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X X List of Traditional Foods from Molise
Cuicina Molisana -- San Giuseppe -- Desserts -- List
Originated from: Molise
Occasion: St. Joseph's Day
Contributed by: Image courtesy of Wikipedia

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o Caggiunitti

o Caragnole -- generally associated with Christmas, but some households also made caragnole for The Feast Day of St. Joseph [For recipe see "Fritters"]

o Caveciune, calcioni, cauciuni, calciumi, or calciuni [For recipes see "Calcioni"]

o Cavzunett', a sweet ravioli fritter, stuffed with chickpeas [from the town of Gambatesa]

o Cicerchiata di Larino

o Colzoncelli, St. Joseph fritters, similar to casciatell'

o Marmellata di ciliegie

o Riso con il latte, rice pudding traditionally made for Christmas Eve, St. Joseph Eve and Good Friday [For recipe see "Fritters"]

o Sfringiuni, fried yeast dough -- Guardialfiera, Molise [For recipe see "Fritters"]

o Scrippelle [Spelling varies: in Molise, Italy, the fritter is known as "screppelle," in dialect as "scr'pell' natalizie"; in North America, it is generally spelled as "scrippelle"; other spellings include: Scrapelle, Scrapelles, Scrippelle, Scrippelles, Screppelli, and Scrapelli], long columns of fried dough [For recipe see "Fritters"]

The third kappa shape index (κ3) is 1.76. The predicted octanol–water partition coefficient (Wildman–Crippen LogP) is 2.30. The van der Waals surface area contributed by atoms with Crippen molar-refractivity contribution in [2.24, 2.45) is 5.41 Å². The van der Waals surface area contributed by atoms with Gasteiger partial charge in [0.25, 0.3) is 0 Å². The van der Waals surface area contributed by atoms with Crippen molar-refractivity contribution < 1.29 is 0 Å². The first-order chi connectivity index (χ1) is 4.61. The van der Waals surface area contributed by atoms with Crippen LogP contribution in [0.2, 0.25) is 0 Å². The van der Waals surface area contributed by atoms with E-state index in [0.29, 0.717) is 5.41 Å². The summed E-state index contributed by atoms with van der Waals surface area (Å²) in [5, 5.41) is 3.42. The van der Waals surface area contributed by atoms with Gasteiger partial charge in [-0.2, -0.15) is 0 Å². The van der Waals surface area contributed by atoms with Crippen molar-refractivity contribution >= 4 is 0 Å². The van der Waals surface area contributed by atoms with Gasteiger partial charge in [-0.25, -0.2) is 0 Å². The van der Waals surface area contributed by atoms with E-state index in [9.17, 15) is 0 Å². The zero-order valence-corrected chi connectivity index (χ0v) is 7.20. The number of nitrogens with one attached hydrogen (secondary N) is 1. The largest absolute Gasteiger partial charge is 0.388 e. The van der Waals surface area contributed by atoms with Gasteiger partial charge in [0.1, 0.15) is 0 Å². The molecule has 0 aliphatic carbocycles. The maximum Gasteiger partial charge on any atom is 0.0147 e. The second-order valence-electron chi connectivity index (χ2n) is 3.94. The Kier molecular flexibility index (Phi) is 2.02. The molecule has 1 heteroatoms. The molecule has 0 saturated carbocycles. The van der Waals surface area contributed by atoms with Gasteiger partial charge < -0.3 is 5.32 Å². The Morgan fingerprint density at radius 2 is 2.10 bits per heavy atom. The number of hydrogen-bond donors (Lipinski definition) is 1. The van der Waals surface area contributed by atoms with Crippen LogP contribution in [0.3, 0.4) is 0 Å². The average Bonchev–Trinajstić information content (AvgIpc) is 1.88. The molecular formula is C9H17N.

o Zeppole di San Giuseppe [for recipes see "Pastries" and/or "Fritters"]



Additions and/or corrections are welcomed. For Wikipedia notes on St. Joseph Feast day traditions (including info on zeppole) see Italy Revisited -- "Italian Feast Day Dishes." N.B. In Molise St. Joseph desserts differed from town to town -- often the desserts were similar, but their names differed. You'll find people who were born in Molise that will argue that "caucini" were only done for the Christmas holidays and not for the Feast Day of Saint Joseph. Others will argue the other way round. The fact is some households only did "caucini" for the Christmas holidays, while others only did it for the Feast Day of Saint Joseph. Also, prior to World War II the modern-style "zeppole" -- creams puffs -- were rarely (if ever!) made in Molise for the Feast Day of Saint Joseph. The ingredients needed would have been too expensive for the average family. In the 1930s the word, zeppole," generally described a fritter (fried yeast dough) -- it could be either sweet or savory. However, in the 1950s both those living in Molise and those who immigrated to North American started to adopt the Sicilian version of zeppole. Nowadays, Italian pastry shops anywhere and everywhere sell cream-filled zeppole as the traditional St. Joseph treat.

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